You Drive a Prius, But Which Airline Should You Fly?

Your News Companion by Ben Mathis-Lilley
Sept. 10 2013 8:54 PM

Which Airlines Are Most Fuel Efficient? A New Study Helps You Fly Green.

The first plane of the new Hungarian airline 'Solyom' flies over the Budapest Liszt Ferenc International Airport on August 18, 2013.

Photo by FERENC ISZA/AFP/Getty Images

Your life may be getting greener by the minute, but when it comes to going on quick weekend getaway or a European vacation, you can’t exactly load up the Prius and set off. You have to fly. The most diligent fliers among us can, of course, tack on their own personal carbon offset tax on a flight so they can sleep better onboard.

But, if you’re still one of those fliers looking for the best deal, and thought all airlines are about the same when it comes to environmental impact, you'd be wrong. That’s according to a new study that ranks the fuel efficiency of U.S carriers, courtesy of the International Council on Clear Transportation.


The study analyzed the fuel efficiency of major U.S. airlines and anointed Alaska Airlines the most fuel-efficient. Rounding out the top five are: Spirit, Hawaiian Airlines, Continental, and Southwest. Delta, US Airways, AirTran, and American Airways brought up the rear, faring below the industry average.

One of the biggest factors in fuel efficiency was the technology of the aircraft, as well as the age of the fleet. The study found that fuel efficiency ranged by 26% from airline to airline. When it came to specific routes that airlines fly, the range is even more striking, as “researchers uncovered an 87% difference in fuel efficiency between Southwest, the most efficient carrier, and Delta, the least, on the Chicago-New York route,” the Guardian reports.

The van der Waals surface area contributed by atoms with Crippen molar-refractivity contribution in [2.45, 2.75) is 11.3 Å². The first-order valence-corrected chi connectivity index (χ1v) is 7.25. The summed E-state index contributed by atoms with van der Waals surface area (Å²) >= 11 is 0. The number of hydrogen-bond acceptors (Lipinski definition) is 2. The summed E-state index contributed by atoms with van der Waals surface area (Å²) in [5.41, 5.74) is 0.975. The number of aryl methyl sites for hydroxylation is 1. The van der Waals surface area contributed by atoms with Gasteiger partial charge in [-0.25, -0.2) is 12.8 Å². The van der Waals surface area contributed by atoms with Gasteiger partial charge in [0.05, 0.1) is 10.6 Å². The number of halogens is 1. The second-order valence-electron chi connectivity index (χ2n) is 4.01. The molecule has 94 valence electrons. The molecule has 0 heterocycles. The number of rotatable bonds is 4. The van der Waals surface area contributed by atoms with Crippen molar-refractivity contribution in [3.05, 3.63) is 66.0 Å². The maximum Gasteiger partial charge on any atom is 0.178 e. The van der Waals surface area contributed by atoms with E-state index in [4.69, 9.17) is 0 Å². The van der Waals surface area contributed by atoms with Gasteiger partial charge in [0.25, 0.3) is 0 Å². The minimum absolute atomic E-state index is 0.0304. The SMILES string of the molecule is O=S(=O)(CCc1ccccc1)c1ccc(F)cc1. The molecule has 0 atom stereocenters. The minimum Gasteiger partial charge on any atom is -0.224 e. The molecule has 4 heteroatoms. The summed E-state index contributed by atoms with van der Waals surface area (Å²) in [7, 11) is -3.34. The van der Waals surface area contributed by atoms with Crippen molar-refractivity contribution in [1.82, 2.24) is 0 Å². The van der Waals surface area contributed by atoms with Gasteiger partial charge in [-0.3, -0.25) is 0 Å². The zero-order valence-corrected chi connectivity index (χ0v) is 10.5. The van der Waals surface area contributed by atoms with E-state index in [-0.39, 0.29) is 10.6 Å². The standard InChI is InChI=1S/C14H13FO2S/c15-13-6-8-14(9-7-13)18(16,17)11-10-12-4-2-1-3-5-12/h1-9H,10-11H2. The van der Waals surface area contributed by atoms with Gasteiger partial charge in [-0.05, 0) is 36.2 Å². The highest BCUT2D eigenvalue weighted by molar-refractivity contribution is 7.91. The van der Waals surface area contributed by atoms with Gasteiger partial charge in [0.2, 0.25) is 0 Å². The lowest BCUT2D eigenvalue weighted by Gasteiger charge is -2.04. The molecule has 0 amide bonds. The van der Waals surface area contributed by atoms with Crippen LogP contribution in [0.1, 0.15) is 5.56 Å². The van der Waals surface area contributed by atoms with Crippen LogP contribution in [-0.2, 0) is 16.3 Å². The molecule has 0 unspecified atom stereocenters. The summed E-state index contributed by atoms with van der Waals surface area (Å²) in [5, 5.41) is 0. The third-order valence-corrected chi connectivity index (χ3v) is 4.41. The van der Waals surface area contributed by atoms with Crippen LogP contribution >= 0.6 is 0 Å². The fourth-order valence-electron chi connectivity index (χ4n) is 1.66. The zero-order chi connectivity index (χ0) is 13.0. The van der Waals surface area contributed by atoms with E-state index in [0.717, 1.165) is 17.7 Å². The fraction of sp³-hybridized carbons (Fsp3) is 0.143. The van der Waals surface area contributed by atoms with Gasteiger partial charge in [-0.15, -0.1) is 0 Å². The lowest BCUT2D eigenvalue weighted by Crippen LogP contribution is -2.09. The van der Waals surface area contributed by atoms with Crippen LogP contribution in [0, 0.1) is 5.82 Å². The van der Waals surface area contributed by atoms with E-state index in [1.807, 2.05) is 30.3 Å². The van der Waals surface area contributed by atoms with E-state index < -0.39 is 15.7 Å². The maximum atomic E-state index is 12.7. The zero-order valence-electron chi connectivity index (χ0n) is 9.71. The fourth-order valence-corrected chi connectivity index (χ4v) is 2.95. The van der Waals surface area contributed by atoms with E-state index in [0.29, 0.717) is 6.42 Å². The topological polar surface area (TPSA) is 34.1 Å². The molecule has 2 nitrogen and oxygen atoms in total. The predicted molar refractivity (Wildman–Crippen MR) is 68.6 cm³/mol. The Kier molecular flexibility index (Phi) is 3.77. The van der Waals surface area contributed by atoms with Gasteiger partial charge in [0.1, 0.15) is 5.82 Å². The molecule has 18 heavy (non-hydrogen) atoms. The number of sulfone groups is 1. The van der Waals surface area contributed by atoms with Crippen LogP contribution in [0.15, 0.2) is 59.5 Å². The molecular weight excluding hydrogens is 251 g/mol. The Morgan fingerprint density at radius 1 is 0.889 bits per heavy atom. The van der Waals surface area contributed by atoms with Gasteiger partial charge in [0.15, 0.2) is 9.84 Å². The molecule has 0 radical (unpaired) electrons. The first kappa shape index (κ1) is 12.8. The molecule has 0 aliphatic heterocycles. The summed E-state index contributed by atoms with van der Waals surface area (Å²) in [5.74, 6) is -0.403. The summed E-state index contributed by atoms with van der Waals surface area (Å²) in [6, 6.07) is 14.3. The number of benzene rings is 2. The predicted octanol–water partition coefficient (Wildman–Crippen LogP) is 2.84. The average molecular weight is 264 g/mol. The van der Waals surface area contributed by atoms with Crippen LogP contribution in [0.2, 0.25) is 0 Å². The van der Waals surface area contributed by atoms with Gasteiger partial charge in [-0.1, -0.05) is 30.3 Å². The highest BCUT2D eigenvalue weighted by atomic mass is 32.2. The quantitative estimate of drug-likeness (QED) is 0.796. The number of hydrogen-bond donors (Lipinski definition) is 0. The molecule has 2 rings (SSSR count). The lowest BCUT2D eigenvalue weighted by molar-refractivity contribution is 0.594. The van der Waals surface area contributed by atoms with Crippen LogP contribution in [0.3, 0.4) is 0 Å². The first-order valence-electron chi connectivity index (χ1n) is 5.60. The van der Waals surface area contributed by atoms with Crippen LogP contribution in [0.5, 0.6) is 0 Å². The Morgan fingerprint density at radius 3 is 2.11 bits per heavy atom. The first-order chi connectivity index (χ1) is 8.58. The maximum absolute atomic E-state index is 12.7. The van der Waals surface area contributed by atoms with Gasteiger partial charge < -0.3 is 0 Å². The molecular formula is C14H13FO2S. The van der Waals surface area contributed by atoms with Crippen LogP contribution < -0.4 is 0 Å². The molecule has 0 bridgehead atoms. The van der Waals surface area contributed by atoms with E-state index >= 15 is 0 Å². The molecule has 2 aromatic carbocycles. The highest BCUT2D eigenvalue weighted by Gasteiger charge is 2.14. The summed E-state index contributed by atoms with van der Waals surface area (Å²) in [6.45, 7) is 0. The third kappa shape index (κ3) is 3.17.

“Fuel costs are a big concern for airlines now, but these numbers raise real questions about the conventional wisdom that fuel costs by themselves act as a sufficient incentive to drive efficiency in this sector,” one of the report’s authors told Businessweek. The airline industry is the fastest growing source of the greenhouse gas emissions that cause climate change, according to the Guardian, with the United Nations set to meet this month to try to broker a carbon-cutting deal with the airline industry.

Elliot Hannon is a writer in Washington, D.C. Follow him on Twitter.



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